Although not finalized, testing preliminary versions of each of these elements gives you the permission you need to hone and tighten each component into a truly winning overall brand identity. Here are a few key questions to ask your consumer to help determine if your product concept is a winner or dud.

  1. Would you invest in this idea?
  2. Why or why not?
  3. How much do you like the idea of this product?
  4. Would you buy this product?

One final thought on concepts—keep them clear, concise and interesting. Too long of a concept causes participants to lose interest; too bland of a concept leaves her feeling bored; and too preachy of a concept simply turns her off. Speak to her like you would like someone to speak to you.

The Test

Once your concept is written, the next step is to take all of this preliminary work and share it with your consumer for initial feedback and gut-check reactions. Does she love your never-seen-before ingredient complex, or does that element barely move the needle? What about all those brilliant names your creative team spent hours creating—yay or nay? When in the midst of all the creative work, it’s easy to think all the elements you are creating for the brand concept are (of course!) going to be a hit with consumers, but until she’s seen, read and reacted to it directly, the real truth is, we don’t know what we don’t know.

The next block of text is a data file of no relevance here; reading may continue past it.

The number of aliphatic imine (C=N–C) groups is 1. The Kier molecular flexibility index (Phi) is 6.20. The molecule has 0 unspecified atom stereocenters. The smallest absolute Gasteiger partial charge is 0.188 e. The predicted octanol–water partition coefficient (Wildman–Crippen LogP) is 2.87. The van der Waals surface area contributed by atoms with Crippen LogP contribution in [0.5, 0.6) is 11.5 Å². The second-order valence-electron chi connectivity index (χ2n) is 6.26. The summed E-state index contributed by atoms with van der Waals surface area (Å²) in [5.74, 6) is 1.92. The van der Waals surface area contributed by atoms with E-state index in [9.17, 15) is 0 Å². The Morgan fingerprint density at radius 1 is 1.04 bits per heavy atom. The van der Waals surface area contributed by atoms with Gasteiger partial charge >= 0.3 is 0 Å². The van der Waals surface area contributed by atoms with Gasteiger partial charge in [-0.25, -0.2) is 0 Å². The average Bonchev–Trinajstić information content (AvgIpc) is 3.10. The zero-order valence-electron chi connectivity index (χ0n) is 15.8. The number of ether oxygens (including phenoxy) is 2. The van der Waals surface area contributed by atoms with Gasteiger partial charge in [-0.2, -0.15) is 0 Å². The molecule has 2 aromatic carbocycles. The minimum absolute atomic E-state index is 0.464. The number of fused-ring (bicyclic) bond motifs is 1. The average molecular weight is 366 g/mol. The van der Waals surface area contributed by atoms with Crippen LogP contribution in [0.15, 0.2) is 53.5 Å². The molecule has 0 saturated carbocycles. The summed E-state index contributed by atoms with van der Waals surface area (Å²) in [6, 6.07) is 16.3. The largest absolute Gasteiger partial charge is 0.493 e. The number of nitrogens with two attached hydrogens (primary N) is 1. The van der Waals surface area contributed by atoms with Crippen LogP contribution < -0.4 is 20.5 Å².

Today, getting this feedback is more important than ever. Many advanced options exist that allow for a very rich consumer interaction beyond the static, yes-or-no questions in a survey, and in particular, programs that allow consumers to interact directly with your idea, no filters, such as “text highlighting.” A program that enables the computer mouse to be used like a highlighting pen, text highlighting presents participants with the concept and asks them to identify what they like or dislike via highlighting, yielding completely organic feedback that clearly illuminates what parts of the concept are successful—and what parts need more work. A similar program exists for use with photos, allowing consumers to rank the images, perhaps from mood boards or packaging renderings, for their appeal and allowing the images that are going to be most successful for your brand to float to the top.

By allowing consumers to identify which elements, both written and visual, they like and prefer organically—versus choosing which phrases you want to test and then asking consumers to rank them—an even more comprehensive understanding of your concept’s strengths and weaknesses emerges, and consequently, so too does an even stronger brand or product.

The Follow-through

After investing your time, effort, energy and creativity into creating a concept, and then vetting it with consumers, you will be left with a plethora of information, some of it potentially conflicting with or even negating your original vision or idea.